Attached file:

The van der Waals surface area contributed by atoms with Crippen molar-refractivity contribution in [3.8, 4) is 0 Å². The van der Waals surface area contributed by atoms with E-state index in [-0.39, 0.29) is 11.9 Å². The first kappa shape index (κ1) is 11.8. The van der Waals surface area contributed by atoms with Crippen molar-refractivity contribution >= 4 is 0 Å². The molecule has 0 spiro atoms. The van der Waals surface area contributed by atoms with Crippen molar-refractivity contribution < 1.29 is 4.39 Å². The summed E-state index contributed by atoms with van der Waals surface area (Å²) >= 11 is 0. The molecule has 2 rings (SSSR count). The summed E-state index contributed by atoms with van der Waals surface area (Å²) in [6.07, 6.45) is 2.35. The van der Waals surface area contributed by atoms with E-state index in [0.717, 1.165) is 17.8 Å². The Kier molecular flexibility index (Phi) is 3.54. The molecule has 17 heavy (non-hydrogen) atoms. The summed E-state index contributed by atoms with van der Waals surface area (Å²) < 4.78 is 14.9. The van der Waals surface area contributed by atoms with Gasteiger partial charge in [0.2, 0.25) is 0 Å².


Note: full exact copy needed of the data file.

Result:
The van der Waals surface area contributed by atoms with Crippen molar-refractivity contribution in [3.8, 4) is 0 Å². The van der Waals surface area contributed by atoms with E-state index in [-0.39, 0.29) is 11.9 Å². The first kappa shape index (κ1) is 11.8. The van der Waals surface area contributed by atoms with Crippen molar-refractivity contribution >= 4 is 0 Å². The molecule has 0 spiro atoms. The van der Waals surface area contributed by atoms with Crippen molar-refractivity contribution < 1.29 is 4.39 Å². The summed E-state index contributed by atoms with van der Waals surface area (Å²) >= 11 is 0. The molecule has 2 rings (SSSR count). The summed E-state index contributed by atoms with van der Waals surface area (Å²) in [6.07, 6.45) is 2.35. The van der Waals surface area contributed by atoms with E-state index in [0.717, 1.165) is 17.8 Å². The Kier molecular flexibility index (Phi) is 3.54. The molecule has 17 heavy (non-hydrogen) atoms. The summed E-state index contributed by atoms with van der Waals surface area (Å²) < 4.78 is 14.9. The van der Waals surface area contributed by atoms with Gasteiger partial charge in [0.2, 0.25) is 0 Å².